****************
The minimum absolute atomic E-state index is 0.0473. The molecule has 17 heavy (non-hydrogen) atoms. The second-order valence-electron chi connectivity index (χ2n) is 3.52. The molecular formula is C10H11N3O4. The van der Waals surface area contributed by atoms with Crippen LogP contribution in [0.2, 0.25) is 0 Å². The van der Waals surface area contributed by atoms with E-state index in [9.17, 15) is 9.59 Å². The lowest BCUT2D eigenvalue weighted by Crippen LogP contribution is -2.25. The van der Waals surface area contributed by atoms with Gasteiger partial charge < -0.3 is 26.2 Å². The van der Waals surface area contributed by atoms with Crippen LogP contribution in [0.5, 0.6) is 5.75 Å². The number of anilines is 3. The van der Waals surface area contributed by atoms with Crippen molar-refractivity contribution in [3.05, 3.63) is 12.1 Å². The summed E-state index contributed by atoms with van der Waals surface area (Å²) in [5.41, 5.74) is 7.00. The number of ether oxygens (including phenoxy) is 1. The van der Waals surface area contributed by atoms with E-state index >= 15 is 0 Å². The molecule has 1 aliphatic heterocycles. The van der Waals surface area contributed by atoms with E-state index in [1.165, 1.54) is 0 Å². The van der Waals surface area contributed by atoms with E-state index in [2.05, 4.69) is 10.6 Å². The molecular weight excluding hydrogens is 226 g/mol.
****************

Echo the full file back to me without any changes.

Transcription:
The minimum absolute atomic E-state index is 0.0473. The molecule has 17 heavy (non-hydrogen) atoms. The second-order valence-electron chi connectivity index (χ2n) is 3.52. The molecular formula is C10H11N3O4. The van der Waals surface area contributed by atoms with Crippen LogP contribution in [0.2, 0.25) is 0 Å². The van der Waals surface area contributed by atoms with E-state index in [9.17, 15) is 9.59 Å². The lowest BCUT2D eigenvalue weighted by Crippen LogP contribution is -2.25. The van der Waals surface area contributed by atoms with Gasteiger partial charge < -0.3 is 26.2 Å². The van der Waals surface area contributed by atoms with Crippen LogP contribution in [0.5, 0.6) is 5.75 Å². The number of anilines is 3. The van der Waals surface area contributed by atoms with Crippen molar-refractivity contribution in [3.05, 3.63) is 12.1 Å². The summed E-state index contributed by atoms with van der Waals surface area (Å²) in [5.41, 5.74) is 7.00. The number of ether oxygens (including phenoxy) is 1. The van der Waals surface area contributed by atoms with E-state index >= 15 is 0 Å². The molecule has 1 aliphatic heterocycles. The van der Waals surface area contributed by atoms with E-state index in [1.165, 1.54) is 0 Å². The van der Waals surface area contributed by atoms with E-state index in [2.05, 4.69) is 10.6 Å². The molecular weight excluding hydrogens is 226 g/mol.